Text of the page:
Anaheim’s Huston Street is in his 13th season with 324 saves lifetime. He last pitched with Oakland in 2008. Until last year, had never had an ERA over 3.86 and that includes three years in Colorado. He’s out with an Injury this year.
And what about Tommy Milone? I railed against Beane when he traded Milone back in 2014, and though Milone had a solid 2015, he has started just 20 games in the last two years and has ERA’s of 5.71, 6.43, and 8.57 with his last three teams. He’s currently on the DL too.
Back to the field of fulfilled promises:
In left field, Matt Holliday is on the downside of a great career, spent mostly with the St. Louis Cardinals and Colorado Rockies. It may even be a hall-of-fame career: .300 lifetime average as one of the game’s best hitters for more than a decade. Last year, he played half the season in the outfield. This year as the designated hitter for the Yanks at age 37. For the sake of argument, let’s stick him in left for the 2017 A’s. He has 18 HR’s and 55 RBI.
The only player still playing who had any success in center is Rajai Davis, but he’s not making this club, in part because he was already on the real 2017 team. Unfortunately, Davis’ on-base percentage was sub .300 before he was let go.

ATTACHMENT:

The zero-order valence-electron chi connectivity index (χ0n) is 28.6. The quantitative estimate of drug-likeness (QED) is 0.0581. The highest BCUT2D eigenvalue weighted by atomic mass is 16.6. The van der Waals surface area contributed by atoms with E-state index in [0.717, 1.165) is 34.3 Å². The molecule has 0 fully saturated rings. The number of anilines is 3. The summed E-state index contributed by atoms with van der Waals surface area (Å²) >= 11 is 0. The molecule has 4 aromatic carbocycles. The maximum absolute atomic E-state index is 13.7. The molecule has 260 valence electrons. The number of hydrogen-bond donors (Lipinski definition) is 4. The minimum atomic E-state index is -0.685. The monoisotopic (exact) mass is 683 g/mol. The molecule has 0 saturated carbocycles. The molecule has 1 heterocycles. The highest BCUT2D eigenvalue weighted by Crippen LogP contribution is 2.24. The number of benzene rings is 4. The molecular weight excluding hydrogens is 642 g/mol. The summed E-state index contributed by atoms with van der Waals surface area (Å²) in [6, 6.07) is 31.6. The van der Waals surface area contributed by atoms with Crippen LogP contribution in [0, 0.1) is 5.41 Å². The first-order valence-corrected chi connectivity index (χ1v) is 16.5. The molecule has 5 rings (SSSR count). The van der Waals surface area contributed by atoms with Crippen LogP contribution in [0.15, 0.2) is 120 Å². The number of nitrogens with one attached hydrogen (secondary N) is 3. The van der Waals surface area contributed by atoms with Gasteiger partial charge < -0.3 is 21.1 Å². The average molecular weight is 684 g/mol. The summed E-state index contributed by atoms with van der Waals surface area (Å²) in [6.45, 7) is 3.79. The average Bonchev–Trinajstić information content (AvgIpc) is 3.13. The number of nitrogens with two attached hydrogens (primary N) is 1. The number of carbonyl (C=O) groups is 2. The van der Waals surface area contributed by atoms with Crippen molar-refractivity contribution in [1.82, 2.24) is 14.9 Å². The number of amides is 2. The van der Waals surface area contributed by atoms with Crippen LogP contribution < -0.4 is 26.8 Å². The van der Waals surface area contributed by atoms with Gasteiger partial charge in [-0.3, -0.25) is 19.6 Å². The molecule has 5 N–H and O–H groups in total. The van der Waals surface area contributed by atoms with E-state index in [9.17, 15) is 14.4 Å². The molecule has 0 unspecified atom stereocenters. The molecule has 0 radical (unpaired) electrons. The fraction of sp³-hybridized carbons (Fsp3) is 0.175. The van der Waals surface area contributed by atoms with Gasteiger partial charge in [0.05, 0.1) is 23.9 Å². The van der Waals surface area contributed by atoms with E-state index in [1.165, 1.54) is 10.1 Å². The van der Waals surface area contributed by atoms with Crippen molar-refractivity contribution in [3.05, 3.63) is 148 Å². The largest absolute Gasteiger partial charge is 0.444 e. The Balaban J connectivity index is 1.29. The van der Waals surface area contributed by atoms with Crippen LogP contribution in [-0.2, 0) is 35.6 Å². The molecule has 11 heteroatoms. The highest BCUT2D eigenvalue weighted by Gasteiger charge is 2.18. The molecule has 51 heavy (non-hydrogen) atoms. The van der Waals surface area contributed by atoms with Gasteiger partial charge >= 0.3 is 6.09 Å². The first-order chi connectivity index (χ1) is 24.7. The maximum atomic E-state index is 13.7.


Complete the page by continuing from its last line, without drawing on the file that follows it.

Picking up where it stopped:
That’s okay. In our happy valley of unicorns and puppies, Houston’s Josh Reddick’s fits in quite nicely. He’s having another year: 303 average, 12 HRs, and 66 RBI’s in 115 games.
And in right field? How about Yoenis Cespedes: .292 average in 81 games, 17 HRs and an .892 OPS. Sure, he’s on the disabled list, but wouldn’t it have been nice to have him for half a season… or the last six for that matter with his 154 HRs and 495 RBI’s?
Toronto’s Josh Donaldson almost won the MVP his last year in Oakland before Beane traded him and the third baseman responded by going ahead and winning the MVP in 2015. He’s only been top-8 in MVP voting four times. No reason to keep that guy. Hitting .255 with 23 HRs and an .897 OPS in a down year.
At shortstop, the Chicago Cubs’ Addison Russell. What was the point in drafting a shortstop of the future and then trading him? Only Beane knows. Russell ‘s a .240 hitter, granted. But, he has 20-HR-a-year power and has been top-five in defensive WAR each of his three years in the league. Bummer right now: he’s on the DL for three weeks for plantar-fascitis-like symptoms,